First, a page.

You’ve made the decision. You’re going to learn to code.
Awesome! You’re making the leap into a challenging, thriving field that provides opportunities to solve real problems and contribute to society in a meaningful way (or maybe you just want to build Candy Crush knockoffs.)
Either way, you’ll need to find free resources for learning to code. There are tons of places on the web that can teach you the basics – but getting beyond the basics can be tough. This article will cover the best resources for getting started, as well as some of the best ways to find information as you start to dig into tougher stuff.
Once you finish the exploratory phase, there is a catalog of courses organized into Career Paths and Skill Paths. You can choose to follow the “Web Developer” Career Path if you want an overview of everything you will need for a job in front end development. If you just want to improve in one area, dabble with something, or learn a new skill for a promotion then a Skill Path will quickly help you to develop in that specific area.
Free Code Camp
Free Code Camp is another great place to get started. In my opinion, it is better than Codecademy if you know you want to pursue web development. It’s super easy to get going – the homepage is literally just a big yellow button that says “Start Coding – It’s Free!” Great! Sign me up!
Free Code Camp puts you on a web development curriculum path immediately – no option to dabble or look around. Once you click “Start Coding” you will very quickly find yourself in a sandbox editing HTML. It’s focused and easy to follow. If you’ve already gotten your feet wet elsewhere, it’s easy to skip sections. Click the “Curriculum” tab in the navigation bar to be taken to an overview of the entire curriculum and jump to wherever you want.
The only downside of Free Code Camp is that they only offer web development curriculum. The upsides are a massive community of fellow coders who are always online and eager to help in the chat rooms, and the chance to build real projects for real non-profits. These projects are a great way to jumpstart your portfolio.
Stack Overflow is a resource you will use throughout your career, so you may as well get to know it now. Stack Overflow is not a course or lesson site – it’s essentially a forum for asking and answering questions. All professional coders use Stack Overflow at some point (and many on a daily basis.) There will be answers here to everything – from questions about Free Code Camp challenges, to deeply involved discussions about Artificial Intelligence algorithms and Cloud Security issues. You won’t be able to post a question until you have a certain level of “karma” but you won’t need to. Trust me: your question has already been answered and you will find it on Stack Overflow.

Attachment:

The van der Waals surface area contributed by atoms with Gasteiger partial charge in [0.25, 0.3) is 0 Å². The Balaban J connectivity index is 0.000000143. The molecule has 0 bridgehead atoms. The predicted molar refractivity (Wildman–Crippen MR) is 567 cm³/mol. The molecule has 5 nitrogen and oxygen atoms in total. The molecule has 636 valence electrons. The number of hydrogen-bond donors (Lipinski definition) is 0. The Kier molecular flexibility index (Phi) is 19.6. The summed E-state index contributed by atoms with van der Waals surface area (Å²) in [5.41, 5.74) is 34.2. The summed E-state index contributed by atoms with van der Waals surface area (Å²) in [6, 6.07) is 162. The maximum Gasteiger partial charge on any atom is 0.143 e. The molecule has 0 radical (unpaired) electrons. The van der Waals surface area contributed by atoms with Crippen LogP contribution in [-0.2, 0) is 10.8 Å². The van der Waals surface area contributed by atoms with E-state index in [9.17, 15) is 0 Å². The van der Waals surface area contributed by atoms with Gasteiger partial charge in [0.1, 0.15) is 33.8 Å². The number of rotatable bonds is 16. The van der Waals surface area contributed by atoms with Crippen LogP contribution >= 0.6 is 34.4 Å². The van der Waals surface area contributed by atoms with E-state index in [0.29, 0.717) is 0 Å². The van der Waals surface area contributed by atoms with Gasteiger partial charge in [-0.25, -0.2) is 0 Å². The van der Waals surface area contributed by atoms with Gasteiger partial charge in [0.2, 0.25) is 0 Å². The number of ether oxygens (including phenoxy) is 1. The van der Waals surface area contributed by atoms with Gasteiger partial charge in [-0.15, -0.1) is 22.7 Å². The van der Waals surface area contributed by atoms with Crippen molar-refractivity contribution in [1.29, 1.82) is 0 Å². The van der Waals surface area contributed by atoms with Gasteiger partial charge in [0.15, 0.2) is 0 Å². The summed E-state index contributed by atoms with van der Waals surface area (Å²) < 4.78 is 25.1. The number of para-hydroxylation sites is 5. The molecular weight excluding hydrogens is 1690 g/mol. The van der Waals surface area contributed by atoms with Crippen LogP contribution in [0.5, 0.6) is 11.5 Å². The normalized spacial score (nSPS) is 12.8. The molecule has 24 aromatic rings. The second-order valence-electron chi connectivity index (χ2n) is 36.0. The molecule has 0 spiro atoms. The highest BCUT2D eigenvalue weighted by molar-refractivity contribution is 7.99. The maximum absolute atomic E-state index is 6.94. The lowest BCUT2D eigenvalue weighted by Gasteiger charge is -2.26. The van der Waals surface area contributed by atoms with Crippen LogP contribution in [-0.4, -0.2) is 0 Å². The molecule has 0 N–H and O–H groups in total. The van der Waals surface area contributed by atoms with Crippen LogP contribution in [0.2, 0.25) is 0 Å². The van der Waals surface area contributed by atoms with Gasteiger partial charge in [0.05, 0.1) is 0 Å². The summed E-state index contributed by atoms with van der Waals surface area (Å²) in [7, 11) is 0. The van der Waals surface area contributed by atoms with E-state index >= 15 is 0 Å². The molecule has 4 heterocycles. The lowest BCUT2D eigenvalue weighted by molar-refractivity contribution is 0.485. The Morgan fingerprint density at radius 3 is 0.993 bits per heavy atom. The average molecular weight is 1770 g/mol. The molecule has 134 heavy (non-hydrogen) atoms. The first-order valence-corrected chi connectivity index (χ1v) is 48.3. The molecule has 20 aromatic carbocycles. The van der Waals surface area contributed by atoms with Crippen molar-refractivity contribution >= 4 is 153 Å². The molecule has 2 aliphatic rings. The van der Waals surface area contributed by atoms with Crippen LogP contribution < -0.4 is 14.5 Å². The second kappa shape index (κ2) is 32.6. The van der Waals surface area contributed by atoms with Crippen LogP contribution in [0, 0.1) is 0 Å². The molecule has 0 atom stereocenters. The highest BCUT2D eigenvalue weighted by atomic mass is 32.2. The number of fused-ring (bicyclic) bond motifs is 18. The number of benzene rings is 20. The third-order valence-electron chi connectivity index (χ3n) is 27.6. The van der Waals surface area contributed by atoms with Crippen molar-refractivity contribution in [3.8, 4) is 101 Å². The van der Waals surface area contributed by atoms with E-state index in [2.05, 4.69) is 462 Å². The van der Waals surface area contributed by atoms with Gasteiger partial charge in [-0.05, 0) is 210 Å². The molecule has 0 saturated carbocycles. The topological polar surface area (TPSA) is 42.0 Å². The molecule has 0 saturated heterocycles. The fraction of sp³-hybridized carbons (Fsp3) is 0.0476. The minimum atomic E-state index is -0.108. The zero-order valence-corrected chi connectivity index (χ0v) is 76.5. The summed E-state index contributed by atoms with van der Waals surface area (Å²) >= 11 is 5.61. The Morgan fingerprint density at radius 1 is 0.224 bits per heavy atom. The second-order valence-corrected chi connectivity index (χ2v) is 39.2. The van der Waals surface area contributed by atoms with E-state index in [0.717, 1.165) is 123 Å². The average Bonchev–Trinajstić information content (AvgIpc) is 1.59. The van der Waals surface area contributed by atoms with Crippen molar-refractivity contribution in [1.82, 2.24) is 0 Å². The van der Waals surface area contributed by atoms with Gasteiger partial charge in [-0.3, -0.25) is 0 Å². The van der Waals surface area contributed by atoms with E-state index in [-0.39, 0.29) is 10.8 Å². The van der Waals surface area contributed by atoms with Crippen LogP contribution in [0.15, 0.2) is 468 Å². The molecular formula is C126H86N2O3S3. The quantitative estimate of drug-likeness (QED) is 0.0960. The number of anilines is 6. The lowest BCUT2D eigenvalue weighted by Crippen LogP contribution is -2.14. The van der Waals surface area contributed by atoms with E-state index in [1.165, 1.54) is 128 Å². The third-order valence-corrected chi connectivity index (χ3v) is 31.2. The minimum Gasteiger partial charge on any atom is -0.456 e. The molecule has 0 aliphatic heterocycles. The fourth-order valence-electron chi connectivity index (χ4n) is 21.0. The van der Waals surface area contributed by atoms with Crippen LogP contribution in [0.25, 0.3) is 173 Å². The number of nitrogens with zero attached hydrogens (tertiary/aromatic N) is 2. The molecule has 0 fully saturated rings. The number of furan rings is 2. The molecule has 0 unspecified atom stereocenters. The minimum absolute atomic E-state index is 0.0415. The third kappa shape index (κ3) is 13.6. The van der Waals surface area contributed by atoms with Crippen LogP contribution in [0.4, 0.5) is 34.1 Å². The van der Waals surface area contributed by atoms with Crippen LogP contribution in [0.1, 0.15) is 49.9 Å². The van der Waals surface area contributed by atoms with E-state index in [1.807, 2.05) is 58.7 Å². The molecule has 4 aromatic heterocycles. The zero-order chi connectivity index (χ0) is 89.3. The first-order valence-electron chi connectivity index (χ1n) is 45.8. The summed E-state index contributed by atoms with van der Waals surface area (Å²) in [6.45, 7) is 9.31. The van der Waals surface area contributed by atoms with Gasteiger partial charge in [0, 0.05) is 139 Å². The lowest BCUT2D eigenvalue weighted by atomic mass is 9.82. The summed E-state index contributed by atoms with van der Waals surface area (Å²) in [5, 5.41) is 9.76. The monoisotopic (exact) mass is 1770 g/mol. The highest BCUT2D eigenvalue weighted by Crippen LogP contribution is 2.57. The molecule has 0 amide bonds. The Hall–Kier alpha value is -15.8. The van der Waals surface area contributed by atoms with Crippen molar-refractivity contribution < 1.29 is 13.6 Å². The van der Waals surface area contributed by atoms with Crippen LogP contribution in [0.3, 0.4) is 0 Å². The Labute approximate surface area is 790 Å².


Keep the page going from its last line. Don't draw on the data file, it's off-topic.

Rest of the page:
As you start to move beyond the basics and run up against tricky bugs and tools you’ve never used, a Google search and Stack Overflow will be your best friends.
I highly recommend reading documentation for new technologies you are learning. Pretty much any new language, framework or tool you come across will have a set of very detailed documentation (and if it doesn’t that’s a good indication that you probably shouldn’t use that tool.) As you work through Free Code Camp’s React Certification, for example, you should be looking up and reading about the native methods in the React docs. Being able to parse complex technical documentation is a skill that will serve you throughout your career, and is one of the best ways to understand how to use new tools.
DevDocs is an awesome place where lots of documentation for various languages are compiled in one place for free. It’s all searchable and kept up to date.
If you become a web developer you will need to learn how to use Git and GitHub. GitHub is the world’s largest and most popular version control system and code repository hosting service, and Git is the language used to interact with it. GitHub is where many of the largest online companies track and store their source code, and is also home to thousands of open source projects. You can read the source code for any of the public repositories, and you can contribute to projects if you want to.
This tutorial is an excellent way to get started with GitHub. You’ll learn how to clone a repo, develop on your own branch, open a PR and contribute to your first open source project. As an added bonus, you’ll use the terminal, so if you haven’t done that yet I highly recommend checking this out.
This list is by no means exhaustive – this is simply a list of platforms that I’ve used and continue to use. There are plenty of other resources out there that I didn’t mention and that I highly encourage you to explore. The wealth of information available online means that you can choose the path that works for you.
So what are you waiting for? Get out there and start coding for free!